The hole on the top has proved the most useful screw-up of all. With having a staggered hatch we were able to pull the 10 chicks out that had already hatched when the other ones were still in lock down without dropping the humidity. We were also able to reach in and pull out one hysterically funny little chick who's struggle out of the egg was significantly stuck. The chick pipped out of the small end of the egg, we left him alone for over 30hrs, this morning when we woke up he was literally rolling his egg back and forth and screaming at the top of his lungs. He was rolling over hatched chick's toes, knocking them down and screaming the whole time. Because we had the hole in top we were able to reach in and pull the stuck chick out, when we did you could see his beak and one eye as he was screaming for help. The egg was almost jumping in our hands. We gently pulled the shell back. Once that was all clear we started to very carefully pull the membrane back, their was no blood or anything. Soon as he was free enough he started thrashing around similar to a person who just walked through a spiderweb at night. We finally got the squalling baby back into the nice warm incubator. Still wet stood up stomped a few steps, and then fell down stretched out his legs like thank you I"M FREE.. I was laughing so hard. That little chick is also 8 grams heavier than any of the others.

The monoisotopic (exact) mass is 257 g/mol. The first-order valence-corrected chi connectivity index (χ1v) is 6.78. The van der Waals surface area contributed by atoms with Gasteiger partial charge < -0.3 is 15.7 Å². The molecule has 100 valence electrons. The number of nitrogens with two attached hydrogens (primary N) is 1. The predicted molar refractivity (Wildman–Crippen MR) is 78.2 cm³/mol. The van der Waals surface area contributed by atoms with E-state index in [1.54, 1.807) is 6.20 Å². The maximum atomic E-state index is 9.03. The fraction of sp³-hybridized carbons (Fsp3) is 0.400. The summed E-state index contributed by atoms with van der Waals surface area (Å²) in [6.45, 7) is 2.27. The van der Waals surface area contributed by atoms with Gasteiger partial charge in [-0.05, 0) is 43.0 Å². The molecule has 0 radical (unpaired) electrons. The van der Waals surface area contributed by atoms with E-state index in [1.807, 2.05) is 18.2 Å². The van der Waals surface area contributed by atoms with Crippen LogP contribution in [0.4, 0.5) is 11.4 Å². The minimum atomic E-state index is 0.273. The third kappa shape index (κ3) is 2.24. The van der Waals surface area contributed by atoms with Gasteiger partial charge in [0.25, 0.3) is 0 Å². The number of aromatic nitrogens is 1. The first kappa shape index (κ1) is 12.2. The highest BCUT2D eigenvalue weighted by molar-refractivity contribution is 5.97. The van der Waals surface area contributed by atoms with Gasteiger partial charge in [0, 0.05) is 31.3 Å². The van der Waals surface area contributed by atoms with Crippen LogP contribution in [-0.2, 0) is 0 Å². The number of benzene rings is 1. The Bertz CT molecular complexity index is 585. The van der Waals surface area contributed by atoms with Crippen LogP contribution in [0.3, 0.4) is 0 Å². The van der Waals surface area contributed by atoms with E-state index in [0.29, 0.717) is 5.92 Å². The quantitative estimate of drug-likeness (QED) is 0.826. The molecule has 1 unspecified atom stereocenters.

After the babies hatched the humidity shot way up like over 90% we were just able to take more duck-tape off the hole on the top.

    That is my experience in making the incubator, if I did it again, I would set it up and play with until it maintained the temp I wanted for 48 hrs. I am very glad to have put the hole in the plexi-glass. I will be putting rubber flaps up before the next hatch and cut the edges a bit smoother, kinda scraped our arms when we had to reach in there.

    I would defiantly recommend the hole on the top it allowed me to turn eggs even in lock down, save an onry screaming chick. It also allowed me to remove chicks who were a day old and more eggs were still hatching. I also droped a stethoscope down there to hear when they started peeping before they hatched.

    I'm attaching some pictures.. I hope our struggles end up helping you. After I returned all the "oops" it actually was cheaper. I spent 7 on the heat light, 7 on the thermostat and everything else we had around the house.

    Have fun with it, it really is fun and a worth while learning experience.

    Here is my pics

    Let us know how it goes,

    Christal

    Light and thermostat location

    [​IMG]

    If you look up at the egg up toward the top of the picture you will see the one who was hatching wrong, first to pip last to be hatched out of the first batch, 11 of the 12 hatched.
    [​IMG]

    First hatch in incubator
    [​IMG]

    The first hatch in the brooder

    [​IMG]

    The second ones pipping, was able to get the first to the brooder and never lost humidity for these guys

    [​IMG]

    And several of these are already happily pipping, lets hope no more backward hatching..

    Happy hatching:jumpy
     
    Last edited: Nov 15, 2010